Thursday, December 25, 2014
Rescued scientists bring back a terrifying warning from the Antarctic
The icebound crew of the Akademik Shokalskiy made headlines but, a year on, the fruits of their expedition are revealed
The voyage was meant to retrace the steps of Douglas Mawson, the great polar explorer and scientist who led the Australasian Antarctic Expedition of 1911. What happened instead captured the world’s attention, something none of the scientists, journalists and paying public aboard could have foreseen.
The Akademik Shokalskiy got stuck in ice on Christmas Day 2013 only two weeks after leaving New Zealand. A rescue mission swung into operation. Chinese, French and Australian icebreakers hurried to the scene only to be defeated by the ice floes themselves.
News editors around the world must have thanked their chosen gods. Into the seasonal dead zone, a real story had dropped. Stranded far from home, those aboard the Shokalskiy faced danger amidst the spectacular ice.
That New Year’s Eve an interview with expedition leader Chris Turney was beamed live to Times Square in New York. Two days later, the rescue effort entered a new phase. With no icebreaker able to smash way through, a Chinese helicopter, Xue Ying, or “Snow Eagle”, rose into the air for the first of five flights to ferry passengers from the stricken ship to the Aurora Australis. A core crew remained behind to sail vessel home once conditions allowed.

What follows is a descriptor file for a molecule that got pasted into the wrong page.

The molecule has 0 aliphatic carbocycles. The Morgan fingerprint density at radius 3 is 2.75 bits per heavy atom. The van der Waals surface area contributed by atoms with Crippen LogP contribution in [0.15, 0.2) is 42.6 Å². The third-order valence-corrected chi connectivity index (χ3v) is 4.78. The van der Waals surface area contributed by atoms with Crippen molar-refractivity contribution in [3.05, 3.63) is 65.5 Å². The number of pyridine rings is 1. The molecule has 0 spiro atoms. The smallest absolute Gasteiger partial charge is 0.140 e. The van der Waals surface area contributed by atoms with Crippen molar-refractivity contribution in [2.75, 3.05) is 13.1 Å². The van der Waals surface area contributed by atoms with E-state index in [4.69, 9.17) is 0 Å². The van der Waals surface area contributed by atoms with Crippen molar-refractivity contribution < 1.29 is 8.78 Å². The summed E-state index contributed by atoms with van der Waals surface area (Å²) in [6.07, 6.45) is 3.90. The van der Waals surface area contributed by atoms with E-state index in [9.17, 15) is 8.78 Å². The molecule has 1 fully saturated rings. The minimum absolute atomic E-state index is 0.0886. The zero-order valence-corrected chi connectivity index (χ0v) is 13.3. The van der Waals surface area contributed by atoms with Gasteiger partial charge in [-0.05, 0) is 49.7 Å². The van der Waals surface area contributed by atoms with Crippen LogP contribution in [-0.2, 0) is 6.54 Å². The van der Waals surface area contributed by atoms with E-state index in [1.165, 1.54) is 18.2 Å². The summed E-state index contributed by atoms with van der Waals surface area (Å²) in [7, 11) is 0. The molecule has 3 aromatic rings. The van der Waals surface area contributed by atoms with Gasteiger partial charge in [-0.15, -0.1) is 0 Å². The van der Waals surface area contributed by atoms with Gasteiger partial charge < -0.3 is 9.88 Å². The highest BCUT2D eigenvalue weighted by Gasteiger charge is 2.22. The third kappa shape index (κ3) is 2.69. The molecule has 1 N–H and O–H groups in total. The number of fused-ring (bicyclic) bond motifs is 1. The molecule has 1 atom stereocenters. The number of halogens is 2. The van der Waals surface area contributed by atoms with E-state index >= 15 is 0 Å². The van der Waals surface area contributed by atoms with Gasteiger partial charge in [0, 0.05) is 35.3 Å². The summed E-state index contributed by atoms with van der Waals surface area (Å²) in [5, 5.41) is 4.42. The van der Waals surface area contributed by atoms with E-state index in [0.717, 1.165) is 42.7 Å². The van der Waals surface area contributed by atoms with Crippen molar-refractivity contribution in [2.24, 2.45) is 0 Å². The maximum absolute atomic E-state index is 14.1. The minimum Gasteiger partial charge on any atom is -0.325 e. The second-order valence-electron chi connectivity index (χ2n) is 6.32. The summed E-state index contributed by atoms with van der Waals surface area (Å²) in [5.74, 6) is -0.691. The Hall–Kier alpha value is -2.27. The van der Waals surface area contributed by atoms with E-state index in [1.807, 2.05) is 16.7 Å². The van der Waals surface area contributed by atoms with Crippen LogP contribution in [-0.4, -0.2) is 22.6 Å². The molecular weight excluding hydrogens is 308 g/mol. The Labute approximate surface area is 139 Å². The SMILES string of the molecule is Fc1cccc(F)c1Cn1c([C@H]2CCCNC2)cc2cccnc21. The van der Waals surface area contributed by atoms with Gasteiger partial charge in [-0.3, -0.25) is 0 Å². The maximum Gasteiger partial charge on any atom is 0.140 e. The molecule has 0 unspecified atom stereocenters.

Media interest in the expedition faded after the rescue, but in the year since Turney and his team have been busy. Scientific samples and measurements from the voyage are being turned into research papers that reveal striking changes at the southern ice cap. And rather than feeling discouraged about expeditions that are funded by paying passengers, Turney is more enthusiastic than ever.
“Once we got back home and made sure everyone was all right, we got on with working up the data and getting a whole load of papers ready for submission,” Turney said. Like the rescue mission, this involved plenty of waiting. “It took nearly six months to get all the samples through quarantine.”
Simple observations told unhappy stories. Trawls of water reeled in hauls of plastic rubbish, now seemingly ubiquitous in the world’s oceans. On land, counts of Adélie penguins revealed the population had slumped near Mawson’s huts in Commonwealth Bay in East Antarctica. The birds are now commuting 40 miles to get food for their young. “Another 10 years there probably won’t be many left,” said Turney. The numbers of skuas seemed to have fallen too.